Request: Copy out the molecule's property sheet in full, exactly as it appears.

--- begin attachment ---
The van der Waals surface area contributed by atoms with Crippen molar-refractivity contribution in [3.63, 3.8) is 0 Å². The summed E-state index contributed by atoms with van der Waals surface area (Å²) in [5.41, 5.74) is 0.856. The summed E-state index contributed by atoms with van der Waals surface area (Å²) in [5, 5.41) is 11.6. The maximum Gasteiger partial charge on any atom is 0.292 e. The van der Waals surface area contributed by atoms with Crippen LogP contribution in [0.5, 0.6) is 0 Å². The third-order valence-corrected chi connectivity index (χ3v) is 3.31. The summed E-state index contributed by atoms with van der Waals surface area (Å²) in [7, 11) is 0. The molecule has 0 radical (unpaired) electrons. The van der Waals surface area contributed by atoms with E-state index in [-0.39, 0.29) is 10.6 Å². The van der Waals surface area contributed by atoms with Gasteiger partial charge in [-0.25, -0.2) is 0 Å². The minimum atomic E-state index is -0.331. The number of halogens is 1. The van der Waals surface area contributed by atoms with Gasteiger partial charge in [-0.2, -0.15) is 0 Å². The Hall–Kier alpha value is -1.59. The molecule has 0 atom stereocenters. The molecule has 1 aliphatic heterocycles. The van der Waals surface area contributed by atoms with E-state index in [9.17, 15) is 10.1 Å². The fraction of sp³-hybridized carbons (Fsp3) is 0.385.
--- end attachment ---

The van der Waals surface area contributed by atoms with Crippen molar-refractivity contribution in [3.63, 3.8) is 0 Å². The summed E-state index contributed by atoms with van der Waals surface area (Å²) in [5.41, 5.74) is 0.856. The summed E-state index contributed by atoms with van der Waals surface area (Å²) in [5, 5.41) is 11.6. The maximum Gasteiger partial charge on any atom is 0.292 e. The van der Waals surface area contributed by atoms with Crippen LogP contribution in [0.5, 0.6) is 0 Å². The third-order valence-corrected chi connectivity index (χ3v) is 3.31. The summed E-state index contributed by atoms with van der Waals surface area (Å²) in [7, 11) is 0. The molecule has 0 radical (unpaired) electrons. The van der Waals surface area contributed by atoms with E-state index in [-0.39, 0.29) is 10.6 Å². The van der Waals surface area contributed by atoms with Gasteiger partial charge in [-0.25, -0.2) is 0 Å². The minimum atomic E-state index is -0.331. The number of halogens is 1. The van der Waals surface area contributed by atoms with Gasteiger partial charge in [-0.2, -0.15) is 0 Å². The Hall–Kier alpha value is -1.59. The molecule has 0 atom stereocenters. The molecule has 1 aliphatic heterocycles. The van der Waals surface area contributed by atoms with E-state index in [9.17, 15) is 10.1 Å². The fraction of sp³-hybridized carbons (Fsp3) is 0.385.